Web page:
Yasmin Jiwani, August 2000
(reproduced here with permission by the author)
Against a backdrop of headline murders of women and children by their abusive partners, the unveiling of Statistics Canada’s 1999 General Social Survey on Spousal Violence has contributed to the growing gap between the realities of wife abuse that women and frontline workers know first-hand, and the popular myths that permeate society about women’s aggression and tendencies to violence. The General Social Survey (GSS) on Spousal Violence was released as part of Statistics Canada’s annual publication on Family Violence in Canada: A Statistical Profile, 2000. Already, journalists and men’s rights proponents are publicizing these results in support of their claims about women’s violence. The danger lies in policy-makers taking the survey results at face-value and using them as a rationale for further reducing the already scarce resources allocated to rape crisis centres, shelters, and services for battered women.
In a country where 3.4 wives are murdered for every one husband killed (Locke, 2000), and where previous statistics reveal that 98% of sexual assaults and 86% of violent crimes are committed by men (Johnson, 1996); where women constitute 98% of spousal violence victims of sexual assault, kidnapping or hostage taking (Fitzgerald, 1999); and where 80% of victims of criminal harassment are women while 90% of the accused are men (Kong, 1996), the GSS findings are startling. The GSS findings reveal that the rates of spousal violence experienced by men and women were only slightly different – 8% for women, and 7% for men in relationships five years prior, and 4% for both women and men in their current relationships. At a superficial level, the findings suggest that women and men are equally violent, thus feeding the backlash against the experiences and observations of frontline workers, academics, and policy-makers who have long argued about the widespread prevalence of male violence.
Could it be that these findings reflect an accurate portrait of the declining levels of violence and/or that women have now achieved gender parity in violence when they have not been able to achieve this in other domains of social life? Or are we to completely negate everything we hear about the growing levels of violence – from road rage to stalking, date-rape, sexual harassment, workplace harassment and the murder of women in their homes and on the streets? Or are we to discount all the other statistics that Statistics Canada has published beginning with the seminal 1993 Violence Against Women survey to the 1999 statistical profile on Family Violence in Canada? If violence is about power and dominance, have women become increasingly powerful and dominant?
The GSS survey results were derived from telephone interviews with a sample of 26,000 respondents aged 15 years and over located in ten provinces. The total number of respondents included 14,269 women and 11,607 men. Respondents were asked ten questions which were derived from the Violence Against Women Survey (VAWS, 1993), and subsequently modified. The questions focused on violence, ranging from threats to sexual assault, that had occurred in the 12-month or 5-year period prior to the interview. The definition of violence used in the GSS was derived from acts of violence as defined and described in the Criminal Code. (See Appendix).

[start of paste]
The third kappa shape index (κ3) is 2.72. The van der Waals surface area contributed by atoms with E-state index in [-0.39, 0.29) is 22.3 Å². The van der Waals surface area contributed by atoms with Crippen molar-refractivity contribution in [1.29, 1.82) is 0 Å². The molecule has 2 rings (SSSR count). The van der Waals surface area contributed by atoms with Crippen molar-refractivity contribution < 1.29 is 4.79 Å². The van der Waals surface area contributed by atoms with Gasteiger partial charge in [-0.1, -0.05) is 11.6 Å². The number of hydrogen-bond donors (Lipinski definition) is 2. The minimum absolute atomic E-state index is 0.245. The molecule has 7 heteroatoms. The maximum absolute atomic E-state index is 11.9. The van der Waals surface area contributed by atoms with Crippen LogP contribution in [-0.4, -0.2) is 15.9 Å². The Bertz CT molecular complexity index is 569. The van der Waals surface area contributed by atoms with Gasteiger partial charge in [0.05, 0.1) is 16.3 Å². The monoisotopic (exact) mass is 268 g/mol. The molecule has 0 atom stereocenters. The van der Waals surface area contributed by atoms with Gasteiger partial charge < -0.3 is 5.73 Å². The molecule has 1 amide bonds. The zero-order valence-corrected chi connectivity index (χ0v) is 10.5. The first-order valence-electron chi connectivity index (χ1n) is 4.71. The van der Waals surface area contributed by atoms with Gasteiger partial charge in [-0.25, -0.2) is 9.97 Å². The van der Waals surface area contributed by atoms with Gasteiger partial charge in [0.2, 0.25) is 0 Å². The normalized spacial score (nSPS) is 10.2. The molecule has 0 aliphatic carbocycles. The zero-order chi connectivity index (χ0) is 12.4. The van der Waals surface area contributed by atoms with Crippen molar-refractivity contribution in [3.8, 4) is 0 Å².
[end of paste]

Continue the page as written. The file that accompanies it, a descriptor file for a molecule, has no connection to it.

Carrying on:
The following sections outline some of the problematic aspects of the GSS and how they could be used to minimize the reality of the overwhelming prevalence of male violence against women. The GSS findings should be used cautiously as they do not capture the full extent of violence against women. In fact, in comparing the 1993 GSS results with the findings of the Violence Against Women Survey (VAWS, 1993), the GSS results captured approximately half the actual percentage of cases of wife assaults that were reported by women who participated in the Violence Against Women survey (Johnson, 1996:54). Further, unlike the VAWS, the GSS does not take into consideration sexual harassment and emotional abuse in its reported rates of violence. Nor does it track the increase in violence directed against pregnant women, or women who are vulnerable because of their social class, disability, race or sexual orientation. The GSS, unlike the VAWS, only focuses on experiences of violence within a confined time period (12 months and 5 years), and in the context of a spousal relationship, whereas previous surveys have focused on women’s experiences of violence from age 16 and up, and have considered numerous forms of violence.
Finally, the GSS relies on self-reports by respondents. This in itself can limit how much women, who are in current or previous abusive relationships, may wish to reveal. There is still an aura of shame surrounding violence in intimate relationships, and for many women, self-disclosure may be influenced by feelings of guilt, embarrassment, sense of personal failure, and fear of trusting an interviewer, particularly one representing what is a government agency (i.e., Statistics Canada). Further, it can take a long time before a woman is able to disclose the violence she has experienced.
Violence is about power and control. Women who are in violent relationships tend to experience low self-esteem (as revealed by the GSS), and in the context of being isolated from support from others, the abuser and his perceptions become the referent. The low self-esteem itself is perpetuated by the abuser and enhanced by the social messages that women receive about the their status as women and their powerlessness as victims of abuse. These women may respond to an interviewer in a manner that not only minimizes their abuse but also mistakenly communicates that they did something to merit the abuse. Women tend to take on the responsibility for the relationship, and are often blamed for the failure of a relationship. Frontline workers are well aware of these dynamics but survey research tends not to capture these dynamics.